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Urban winery coming up roses

Jane Cooper said she is proud of this year’s 2020 vintage which was made under difficult circumstances related to covid-19 in their new Greytown urban winery. PHOTOS/SUPPLIED

GIANINA SCHWANECKE
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The first wine from the 2020 vintage at the Alexia Urban Winery in Greytown has the owners tickled pink.

The Gentle Girl Wairarapa Rose was also the first wine to be made at the new urban facility in Greytown owned by Jane Cooper and her partner Lesley Reidy.

Cooper, who has been in the industry for 25 years, said it was one of the most challenging vintages in her career as work on the winery was completed only days before the lockdown began.

“We were still sweeping up the sawdust and getting tanks into place at the winery when we started picking, so it was all down to the wire already,” she said. “We were driving back from the vineyard with our first pick of

Pinot Noir, when the Prime Minister made the announcement that the country would be going into full lockdown within a couple of days.”

With uncertainty about whether they’d be able to continue and staffing shortages, the couple did all the picking by hand in an effort to beat the rain.

“We got the grapes in, but then the crusher broke down, and tanks leaked so we were trying to arrange parts to come from Auckland and band-aid fixes while we were pumping wine from one tank to another.

“It was really tough.”

Which is partly why she’s especially proud of this year’s wines.

“I’ve been making wine for a long time and there’s a lot of pressure around the first vintage.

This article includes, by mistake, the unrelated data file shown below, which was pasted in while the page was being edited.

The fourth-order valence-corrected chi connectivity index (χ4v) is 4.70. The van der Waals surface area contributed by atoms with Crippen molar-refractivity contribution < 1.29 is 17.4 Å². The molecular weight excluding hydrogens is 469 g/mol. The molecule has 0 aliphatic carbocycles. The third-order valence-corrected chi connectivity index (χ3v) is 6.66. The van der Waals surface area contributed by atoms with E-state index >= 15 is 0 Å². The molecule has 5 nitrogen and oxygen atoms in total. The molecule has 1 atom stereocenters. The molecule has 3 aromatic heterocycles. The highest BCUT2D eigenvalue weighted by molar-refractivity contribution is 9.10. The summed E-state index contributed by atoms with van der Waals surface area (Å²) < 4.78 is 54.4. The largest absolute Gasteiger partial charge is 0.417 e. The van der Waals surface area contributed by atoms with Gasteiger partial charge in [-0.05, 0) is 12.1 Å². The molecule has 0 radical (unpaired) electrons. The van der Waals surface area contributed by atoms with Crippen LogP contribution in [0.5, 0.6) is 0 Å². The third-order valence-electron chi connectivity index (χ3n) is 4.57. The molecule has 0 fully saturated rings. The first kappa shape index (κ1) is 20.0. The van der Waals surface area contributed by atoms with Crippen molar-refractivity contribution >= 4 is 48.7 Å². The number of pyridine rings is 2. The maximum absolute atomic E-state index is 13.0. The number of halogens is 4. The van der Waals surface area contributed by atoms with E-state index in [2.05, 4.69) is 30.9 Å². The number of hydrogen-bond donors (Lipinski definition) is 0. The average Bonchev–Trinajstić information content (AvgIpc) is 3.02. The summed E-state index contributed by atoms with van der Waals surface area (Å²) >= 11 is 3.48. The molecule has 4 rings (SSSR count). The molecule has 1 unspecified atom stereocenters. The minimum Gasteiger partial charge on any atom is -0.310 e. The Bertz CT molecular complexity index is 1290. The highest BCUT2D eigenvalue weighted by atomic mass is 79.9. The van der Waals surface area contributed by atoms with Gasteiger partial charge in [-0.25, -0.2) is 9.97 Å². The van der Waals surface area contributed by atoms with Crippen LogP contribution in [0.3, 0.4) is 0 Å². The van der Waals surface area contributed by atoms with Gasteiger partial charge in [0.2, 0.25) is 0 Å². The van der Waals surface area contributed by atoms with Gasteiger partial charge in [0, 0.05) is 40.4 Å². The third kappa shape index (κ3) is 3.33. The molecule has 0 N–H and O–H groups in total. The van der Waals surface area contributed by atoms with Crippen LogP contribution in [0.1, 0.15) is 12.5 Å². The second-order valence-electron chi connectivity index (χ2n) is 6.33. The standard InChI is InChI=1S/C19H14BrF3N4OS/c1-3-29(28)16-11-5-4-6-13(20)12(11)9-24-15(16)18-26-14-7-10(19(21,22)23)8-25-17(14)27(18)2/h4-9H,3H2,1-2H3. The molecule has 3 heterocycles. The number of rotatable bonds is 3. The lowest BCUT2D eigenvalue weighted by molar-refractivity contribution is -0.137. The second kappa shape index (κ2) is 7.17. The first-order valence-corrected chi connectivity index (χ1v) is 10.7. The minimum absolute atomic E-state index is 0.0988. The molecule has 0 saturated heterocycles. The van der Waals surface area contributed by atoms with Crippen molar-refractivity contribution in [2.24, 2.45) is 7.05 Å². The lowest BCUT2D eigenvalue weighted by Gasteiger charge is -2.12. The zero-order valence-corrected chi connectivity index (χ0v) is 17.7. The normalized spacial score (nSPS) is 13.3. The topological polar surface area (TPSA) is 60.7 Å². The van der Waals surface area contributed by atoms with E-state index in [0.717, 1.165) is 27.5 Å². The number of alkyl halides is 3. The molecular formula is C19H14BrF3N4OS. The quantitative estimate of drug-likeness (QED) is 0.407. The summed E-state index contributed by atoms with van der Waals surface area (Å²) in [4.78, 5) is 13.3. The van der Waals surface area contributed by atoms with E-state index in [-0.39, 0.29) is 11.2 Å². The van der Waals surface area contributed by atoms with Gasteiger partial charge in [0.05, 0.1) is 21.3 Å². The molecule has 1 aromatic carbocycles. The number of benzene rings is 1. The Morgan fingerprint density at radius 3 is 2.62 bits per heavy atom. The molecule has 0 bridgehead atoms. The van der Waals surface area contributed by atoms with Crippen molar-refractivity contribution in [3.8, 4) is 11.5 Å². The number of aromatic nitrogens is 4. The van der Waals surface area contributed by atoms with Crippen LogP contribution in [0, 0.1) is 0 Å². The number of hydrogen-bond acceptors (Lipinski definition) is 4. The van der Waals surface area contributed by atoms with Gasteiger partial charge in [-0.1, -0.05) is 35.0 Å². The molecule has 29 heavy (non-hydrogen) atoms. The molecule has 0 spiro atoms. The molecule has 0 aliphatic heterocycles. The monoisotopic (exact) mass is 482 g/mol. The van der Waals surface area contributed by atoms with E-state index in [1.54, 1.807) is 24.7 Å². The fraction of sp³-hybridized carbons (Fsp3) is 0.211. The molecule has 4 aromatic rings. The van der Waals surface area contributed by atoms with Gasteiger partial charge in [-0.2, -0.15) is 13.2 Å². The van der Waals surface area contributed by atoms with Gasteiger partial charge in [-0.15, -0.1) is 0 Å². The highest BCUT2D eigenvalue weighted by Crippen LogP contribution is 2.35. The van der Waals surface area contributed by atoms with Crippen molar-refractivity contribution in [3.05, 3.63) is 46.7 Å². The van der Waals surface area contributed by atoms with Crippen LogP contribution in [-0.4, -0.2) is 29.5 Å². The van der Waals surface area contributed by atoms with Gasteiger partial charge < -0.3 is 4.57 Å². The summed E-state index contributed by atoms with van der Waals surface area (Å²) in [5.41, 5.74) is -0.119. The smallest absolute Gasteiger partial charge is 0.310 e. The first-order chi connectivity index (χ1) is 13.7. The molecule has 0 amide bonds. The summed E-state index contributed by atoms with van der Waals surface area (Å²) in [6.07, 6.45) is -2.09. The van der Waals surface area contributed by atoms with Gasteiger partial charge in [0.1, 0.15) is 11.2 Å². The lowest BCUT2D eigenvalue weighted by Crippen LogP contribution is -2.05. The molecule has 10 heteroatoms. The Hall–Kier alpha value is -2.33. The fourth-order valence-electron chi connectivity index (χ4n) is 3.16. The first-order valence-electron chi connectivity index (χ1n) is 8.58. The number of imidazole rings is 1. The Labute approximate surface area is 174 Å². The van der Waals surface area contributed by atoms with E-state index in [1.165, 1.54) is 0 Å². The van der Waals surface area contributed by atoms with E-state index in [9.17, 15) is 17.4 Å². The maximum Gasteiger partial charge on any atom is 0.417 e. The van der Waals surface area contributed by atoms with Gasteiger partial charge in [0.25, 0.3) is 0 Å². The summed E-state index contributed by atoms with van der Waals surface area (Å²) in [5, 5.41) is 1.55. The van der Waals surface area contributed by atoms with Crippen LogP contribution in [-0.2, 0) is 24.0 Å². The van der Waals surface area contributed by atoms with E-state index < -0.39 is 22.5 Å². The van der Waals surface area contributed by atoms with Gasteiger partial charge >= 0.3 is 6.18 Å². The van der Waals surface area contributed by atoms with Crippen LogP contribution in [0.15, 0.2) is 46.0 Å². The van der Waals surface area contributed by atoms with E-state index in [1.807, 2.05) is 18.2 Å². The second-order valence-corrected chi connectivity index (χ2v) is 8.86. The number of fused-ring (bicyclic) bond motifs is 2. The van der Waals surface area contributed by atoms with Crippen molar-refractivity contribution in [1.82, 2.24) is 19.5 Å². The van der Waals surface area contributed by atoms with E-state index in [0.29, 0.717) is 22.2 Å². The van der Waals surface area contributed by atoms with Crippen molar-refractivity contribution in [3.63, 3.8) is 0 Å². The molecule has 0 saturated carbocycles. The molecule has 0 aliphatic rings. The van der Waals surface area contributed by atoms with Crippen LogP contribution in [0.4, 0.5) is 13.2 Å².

“The first vintage in a winery is always really hard because you don’t know how things will go.

“This year the wines are really good, and we are super excited about the rose.”

Cooper was also excited about the future of the urban winery which will open to the public towards the end of the year.

Another unique feature of the urban winery in Greytown is the two-tonne concrete egg fermenter.

She said Greytown’s “tight knit community” and popularity with tourists made it the perfect setting for an urban winery, many years in the making.

“We’ve noted there’s quite a shift from wineries into urban areas.

“It took us quite a long time to work through.”

Challenges included navigating neighbourly relations, waste disposal and water supply – they have their own collected from rainwater.

One of the other features of the urban winery is the two-tonne concrete egg fermenter.

While not widely used in the industry, the shape of the chamber and the convection currents it generates keep the wine moving, creating a stronger flavour and texture, Cooper said.

She said she was excited about the cellar door opening later this year and showcasing a range of new wines, varieties and styles in a setting that would allow customers to experience the whole winemaking process up close.

“This will be a very memorable vintage for us – not for the reasons we were originally anticipating – but we’re really proud of the wines we’ve made.

“We put everything into them and rose is such a cheerful, hopeful wine it seems fitting for this to be our first urban wine release.”

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